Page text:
As Facebook Rolls Out Ad Options, Retailers Pass

By Justin Lafferty 

Facebook has been unveiling more options for companies to advertise through the social media site. However, Reuters reports today that many businesses have been eschewing paid options to do what they can to promote their biz for free.

Retailers told Reuters that they haven’t been seeing enough bang for their buck to justify paying for ads through Facebook. When the site offers free options that work just fine, some businesses haven’t been tempted to shell out money for something that they’re not sure will be all that effective.

The story contrasts the differences between seeing ads on Google and on Facebook. Often, people use Google when they’re looking to buy a product, so targeted ads make sense on the search engine. Most people don’t surf Facebook with their wallets in mind, retailers told Reuters.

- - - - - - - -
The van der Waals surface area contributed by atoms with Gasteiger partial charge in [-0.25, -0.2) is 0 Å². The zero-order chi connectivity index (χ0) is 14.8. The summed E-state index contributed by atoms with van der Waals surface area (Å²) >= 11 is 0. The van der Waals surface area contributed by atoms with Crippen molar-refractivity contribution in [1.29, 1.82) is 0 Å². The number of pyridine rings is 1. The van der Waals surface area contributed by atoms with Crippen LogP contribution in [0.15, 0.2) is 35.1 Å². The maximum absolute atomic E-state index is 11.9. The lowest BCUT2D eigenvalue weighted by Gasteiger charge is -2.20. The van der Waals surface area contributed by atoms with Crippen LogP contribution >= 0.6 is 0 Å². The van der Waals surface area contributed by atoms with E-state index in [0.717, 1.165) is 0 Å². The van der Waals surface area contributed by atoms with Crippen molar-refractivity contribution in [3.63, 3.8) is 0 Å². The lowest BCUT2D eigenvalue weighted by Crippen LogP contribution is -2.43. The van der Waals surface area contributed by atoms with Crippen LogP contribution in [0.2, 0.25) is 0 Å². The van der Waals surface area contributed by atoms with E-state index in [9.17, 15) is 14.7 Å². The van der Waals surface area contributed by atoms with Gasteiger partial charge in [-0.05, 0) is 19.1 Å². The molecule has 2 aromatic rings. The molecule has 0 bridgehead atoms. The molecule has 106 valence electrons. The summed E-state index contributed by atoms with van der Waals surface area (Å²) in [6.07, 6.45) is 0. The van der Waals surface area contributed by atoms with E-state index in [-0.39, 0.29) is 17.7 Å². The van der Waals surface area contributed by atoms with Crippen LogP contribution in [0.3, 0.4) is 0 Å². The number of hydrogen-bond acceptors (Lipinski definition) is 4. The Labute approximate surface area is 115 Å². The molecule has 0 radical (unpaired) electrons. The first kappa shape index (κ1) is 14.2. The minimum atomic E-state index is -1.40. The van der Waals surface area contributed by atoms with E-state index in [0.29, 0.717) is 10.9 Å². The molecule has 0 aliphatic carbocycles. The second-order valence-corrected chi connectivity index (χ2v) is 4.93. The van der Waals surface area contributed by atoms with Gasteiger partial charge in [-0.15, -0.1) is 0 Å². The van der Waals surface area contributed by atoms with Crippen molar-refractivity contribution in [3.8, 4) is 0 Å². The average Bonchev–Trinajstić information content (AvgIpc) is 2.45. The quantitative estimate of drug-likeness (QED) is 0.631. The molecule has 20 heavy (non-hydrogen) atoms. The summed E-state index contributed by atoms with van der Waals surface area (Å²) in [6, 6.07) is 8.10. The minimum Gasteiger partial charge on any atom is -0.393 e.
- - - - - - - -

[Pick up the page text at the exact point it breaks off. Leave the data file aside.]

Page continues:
Facebook users, by contrast, are not typically looking for something to buy. They may get a product recommendation from a friend, then search for it elsewhere and buy days or weeks later. This makes it hard to attribute sales directly to Facebook ads, because purchases are often influenced by other things along the way.

Four out of five people in a Reuters survey this month said they had never bought a product as a result of advertising on Facebook.

CanvasPop, which turns Facebook and Instagram photos into canvas art, has seen success with fan pages and other free efforts such as contests.

It’s more than just small businesses and social app companies that don’t feel like ponying up for Facebook ads. Last month, General Motors withdrew its $10 million ad campaign from Facebook.

However, Facebook is working on a solution:

Facebook is searching for better ways to track impact. Brad Smallwood, its head of measurements and insights, said on Tuesday that Facebook is launching a competition with the Advertising Research Foundation to encourage new ways of measuring return on ad investment.

Winners will get funding from Facebook to develop the projects, Smallwood said.

Readers: Have you tried to advertise through Facebook? If so, did you see positive results?

Image courtesy of Shutterstock.